Dallas Movie Screening

Dallas Movie Screenings started out as a mailing list on Yahoo Groups to facilitate finding free screening passes in the DFW area. When Yahoo Groups shut down, we are now posting screenings on our Facebook page at http://www..facebook.com/groups/dallasmoviescreenings
Earlier Reesa's Reviews can also be found at:http://www.moviegeekfeed.com

Logo art by Steve Cruz http://www.mfagallery.com

Website and Group Contact: dalscreenings@gmail.com

Thursday, December 9, 2021


Director Paul Verhoeven is known for pushing boundaries with his films. His latest, the 17th-century set “Bendetta,” is no different. Although, in this case, the film, about a nun, is also considered blasphemous and is already causing scandal among religious groups.

The movie, based on a true story and a book by Judith C. Brown entitled “Immodest Acts: The Life of a Lesbian Nun in Renaissance Italy,” follows the titular nun Benedetta (Virginie Efira). As a youth, Benedetta was pledged to the church. She told everyone she encountered of her relationship with the Virgin Mary, who did everything Benedetta asked of her. A band of thieves attempts to rob her and her parents on their way to the convent. The attempt is thwarted after Benedetta speaks up to the leader and an act of nature is seen as a response from the Virgin Mary.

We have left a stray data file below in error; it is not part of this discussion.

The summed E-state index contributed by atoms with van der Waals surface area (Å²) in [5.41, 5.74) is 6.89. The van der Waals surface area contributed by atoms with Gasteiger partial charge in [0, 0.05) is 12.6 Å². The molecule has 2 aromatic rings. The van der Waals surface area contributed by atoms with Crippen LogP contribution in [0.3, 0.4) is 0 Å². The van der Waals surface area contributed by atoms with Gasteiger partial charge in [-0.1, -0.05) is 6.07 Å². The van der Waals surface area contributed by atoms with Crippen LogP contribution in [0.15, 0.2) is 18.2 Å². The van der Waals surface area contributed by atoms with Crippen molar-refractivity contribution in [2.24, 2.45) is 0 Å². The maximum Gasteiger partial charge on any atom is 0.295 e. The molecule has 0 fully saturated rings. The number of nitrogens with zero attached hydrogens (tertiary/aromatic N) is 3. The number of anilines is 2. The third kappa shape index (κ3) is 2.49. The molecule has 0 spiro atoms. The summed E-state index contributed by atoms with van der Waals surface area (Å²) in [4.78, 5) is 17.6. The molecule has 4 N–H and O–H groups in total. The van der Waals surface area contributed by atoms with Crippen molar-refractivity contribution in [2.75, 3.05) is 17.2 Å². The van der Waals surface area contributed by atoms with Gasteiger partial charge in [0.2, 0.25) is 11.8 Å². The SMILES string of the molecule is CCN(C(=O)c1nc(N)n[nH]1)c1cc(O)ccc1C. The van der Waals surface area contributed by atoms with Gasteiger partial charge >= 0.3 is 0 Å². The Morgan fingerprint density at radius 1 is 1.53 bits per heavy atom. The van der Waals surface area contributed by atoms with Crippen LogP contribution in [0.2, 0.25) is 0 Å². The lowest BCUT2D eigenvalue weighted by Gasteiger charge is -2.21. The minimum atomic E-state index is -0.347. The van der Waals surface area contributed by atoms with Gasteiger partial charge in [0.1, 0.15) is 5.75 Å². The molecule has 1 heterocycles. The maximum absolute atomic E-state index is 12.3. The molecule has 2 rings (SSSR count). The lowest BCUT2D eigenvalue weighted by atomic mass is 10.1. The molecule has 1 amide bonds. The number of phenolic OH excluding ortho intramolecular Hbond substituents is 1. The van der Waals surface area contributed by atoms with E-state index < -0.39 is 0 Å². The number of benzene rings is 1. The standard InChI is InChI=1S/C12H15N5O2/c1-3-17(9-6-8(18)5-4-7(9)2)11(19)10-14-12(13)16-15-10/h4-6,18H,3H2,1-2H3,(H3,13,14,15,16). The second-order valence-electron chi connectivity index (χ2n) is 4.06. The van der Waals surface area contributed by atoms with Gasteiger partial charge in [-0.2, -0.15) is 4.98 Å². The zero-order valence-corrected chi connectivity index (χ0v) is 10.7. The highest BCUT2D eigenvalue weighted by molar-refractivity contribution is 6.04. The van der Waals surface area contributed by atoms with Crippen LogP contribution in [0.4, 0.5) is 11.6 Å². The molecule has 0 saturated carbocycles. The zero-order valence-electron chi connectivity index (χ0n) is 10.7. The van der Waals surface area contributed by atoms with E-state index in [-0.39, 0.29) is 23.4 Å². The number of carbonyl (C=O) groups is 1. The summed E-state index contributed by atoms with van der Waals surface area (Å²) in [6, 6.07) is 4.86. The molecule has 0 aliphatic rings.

As an adult, Benedetta begins to have visions. Many of these involve Jesus, who proclaims that she is to become his wife. At times, the visions are violent and Jesus saves her from danger.

Shortly, Verhoeven introduces a new nun, Bartolomea (Daphne Patakia). Bartolomea has a history of abuse, seen joining the convent as her father attempts to beat her. She quickly takes a liking to Benedetta. The film includes a scene where Benedetta and Bartolomea bond while pooping. The two women soon begin a secret, physical affair.

If any of the above descriptions cause you even a bit of discomfort, it’s probably a good idea to seek out a different film for your viewing. From here, Verhoeven only further pushes the boundaries. Religious folks will especially find this movie distasteful – there’s a scene involving a statue of the Virgin Mary being used for carnal pleasures. The viewer is left to decide whether this is art or trash.

The always great Charlotte Rampling also stars as the convent’s abbess, Felicita. She (and her daughter) is the voice of reason within the convent. As Benedetta’s visions get more intense, resulting in the appearance of stigmata, she questions whether Benedetta is truly performing miracles or is she just a madwoman inflicting these wounds on herself.

From a filmmaking perspective, “Benedetta” doesn’t really do anything remarkable. The cinematography and production are fine, though nothing we haven’t seen before. Performances are likewise good although no one really sticks out as giving a spectacular performance here. At times, Efira goes into loud vocal spells, reminiscent of the demonic voice in “The Exorcist,” that are impressive, showcasing the actress’s ability to change character at the drop of a dime.

Altogether, this movie didn’t really do much of anything for me. I’m more than a little surprised at the acclaim I keep hearing for it (and the fact that it’s made multiple best-of lists for this year). It’s not a horrible movie though it is easy to see why some would hate it. I’d say that “Benedetta” is average at best.

(Review by Bret Oswald)

Bookmark and Share

No comments:

Post a Comment